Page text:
The High Court of Justice on Sunday narrowly upheld the candidacy of hardline Joint List MK Heba Yazbak, overturning a January decision by the Central Elections Committee to bar her from running in the March 2 election over her alleged support of terror.
Efforts to bar Yazbak, a member of the Arab nationalist Balad party in the Joint List alliance, were based on two Facebook posts: one which she shared in 2015 that praised Lebanese terrorist Samir Kuntar, who in 1979 took part in the brutal murder of members of an Israeli family in the northern city of Nahariya; and another that welcomed the end of a nine-year sentence for Amir Makhoul, who pleaded guilty to handing sensitive information to the Lebanese terror group Hezbollah. She was also criticized for statements she made that some have read as condoning violence against Israeli soldiers.
Likud argued in its petition demanding Yazbak’s disqualification that the MK “systematically, for years, supported terrorists and spies who have committed horrific crimes against the State of Israel and its residents.” Israel’s election laws ban anyone who openly supports armed conflict against Israel or incites racism from running for Knesset.
In a 5-4 ruling, the top legal body said that while the posts publicized by Yazbak were inappropriate, there was not a critical mass of statements that justified disqualification. Moreover, the court posited that a significant amount of time had elapsed since Yazbak’s most controversial post. Supreme Court President Esther Hayut was one of the four justices who supported the ban.
“There was no critical mass of clear, unambiguous and convincing evidence to justify rejection [of her candidacy],” the majority judges wrote, falling in line with the legal opinion of Attorney General Avichai Mandelblit, who had also stated in January that Yazbak should be allowed to run, despite some of her statements being “very severe and repugnant.”
The court determined that there was no proof that the posts were a primary feature of Yazbak’s political activity or that she aspired to carry out the violence of the terrorists who she praised.
The court decision sparked a rush of angry reactions from right-wing lawmakers.
“Heba Yazbak and her friends should sit in the parliament in Ramallah and not in the Knesset,” said Yisrael Beytenu head Avigdor Liberman. “The fact that the court overturned the decision of the Central Elections Commission and allowed Yazbak to run in the upcoming elections is a prize for supporters of terrorism.”
The national religious Yamina party said in a statement that “the Supreme Court judges proved once again tonight that they have for a long time now not been occupied with pursuing justice, but with pursuing liberal leftist politics and agendas.”
“The authorization of Yazbak, who supported murderers and would not even apologize or repudiate, is a new low for the High Court and the public’s confidence in it,” the party added.
The leader of the centrist Blue and White party, Benny Gantz, said he believed “Heba Yazbak’s statemants in support terrorists should have led to her disqualification.” But, he added, “We will respect the court ruling.”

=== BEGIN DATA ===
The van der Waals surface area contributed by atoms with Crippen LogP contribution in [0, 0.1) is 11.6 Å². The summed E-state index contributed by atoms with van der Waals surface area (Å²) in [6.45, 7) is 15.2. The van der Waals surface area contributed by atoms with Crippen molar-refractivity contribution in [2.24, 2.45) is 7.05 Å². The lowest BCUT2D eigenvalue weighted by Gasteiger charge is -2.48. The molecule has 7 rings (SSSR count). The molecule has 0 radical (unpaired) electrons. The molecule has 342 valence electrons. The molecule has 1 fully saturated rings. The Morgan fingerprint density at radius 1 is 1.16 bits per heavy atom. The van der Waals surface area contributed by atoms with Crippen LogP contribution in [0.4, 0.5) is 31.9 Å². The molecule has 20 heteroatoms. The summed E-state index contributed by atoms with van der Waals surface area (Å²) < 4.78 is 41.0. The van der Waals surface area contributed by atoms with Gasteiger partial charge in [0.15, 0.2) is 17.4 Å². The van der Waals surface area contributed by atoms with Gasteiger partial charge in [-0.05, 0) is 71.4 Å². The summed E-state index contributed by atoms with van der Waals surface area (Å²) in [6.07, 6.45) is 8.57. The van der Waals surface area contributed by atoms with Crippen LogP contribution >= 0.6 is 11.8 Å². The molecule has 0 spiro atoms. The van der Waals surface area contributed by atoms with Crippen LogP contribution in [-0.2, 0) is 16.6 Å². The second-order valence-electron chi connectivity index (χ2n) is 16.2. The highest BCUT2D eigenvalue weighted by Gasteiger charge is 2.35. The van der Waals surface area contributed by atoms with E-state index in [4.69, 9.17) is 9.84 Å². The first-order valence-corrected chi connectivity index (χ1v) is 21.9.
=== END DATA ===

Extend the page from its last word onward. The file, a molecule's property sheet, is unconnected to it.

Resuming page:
Regardless, Prime Minister Benjamin Netanyahu used the ruling to attack Gantz.
“From this day forward, Benny Gantz will be reliant on Heba Yazbak who praises terrorists, because without the Joint List, Gantz has no way of forming a government,” he said.
Blue and White MK Orna Barbivai said the decision marked a win for Yazbak, but a loss for her majority-Arab Joint List party. “Twenty percent of the country’s citizens,” she said, referring to Arab Israelis, “will ask themselves whether a representative who supported abominable murderers can represent their needs in the Knesset and whether they can give their vote to the Joint List.”
Further on the left though, lawmakers offered support for the court decision.
Labor-Gesher-Meretz MK Tamar Zandberg argued that the ruling “stems from legal and non-political considerations.”
“I call on right-wing lawmakers to accept the verdict and, for a change, not continue with their incitement against Arabs and the courts,” she said.
For her part, Yazbak said in a statement that the ruling proved “that the disqualification petitions were part of an incitement campaign against me and against the entire Arab society and its representatives.”
“We will continue to work toward ending the occupation, for lifting the siege, for a just peace, for equality and for justice,” she added.
Last month, the Central Elections Committee voted 27-7 to disqualify Yazbak, but decisions by the body of representatives of the outgoing Knesset’s political factions can always be appealed in the High Court.
Addressing the committee last month, Yazbak called the claims “absurd” and said the attacks against her were “based on racism.”
“I have never called for the use of violence. Nor did I intend to praise the use of violence,” she said, referring to the Facebook posts. “The only thing connected to violence I’ve dealt with in my life is the fight against violence.”
In a recent interview with Channel 13, she said that “international law permits people under occupation to take action to liberate themselves.”
When the interviewer pressed her and asked if she considered attacks on soldiers to be legitimate resistance, she demurred, saying, “What isn’t legitimate is the continued occupation.”
Almost all of the Knesset’s Jewish lawmakers united behind the efforts to ban Yazbak, including the centrist Blue and White party and parts of the left-wing Labor-Gesher-Meretz.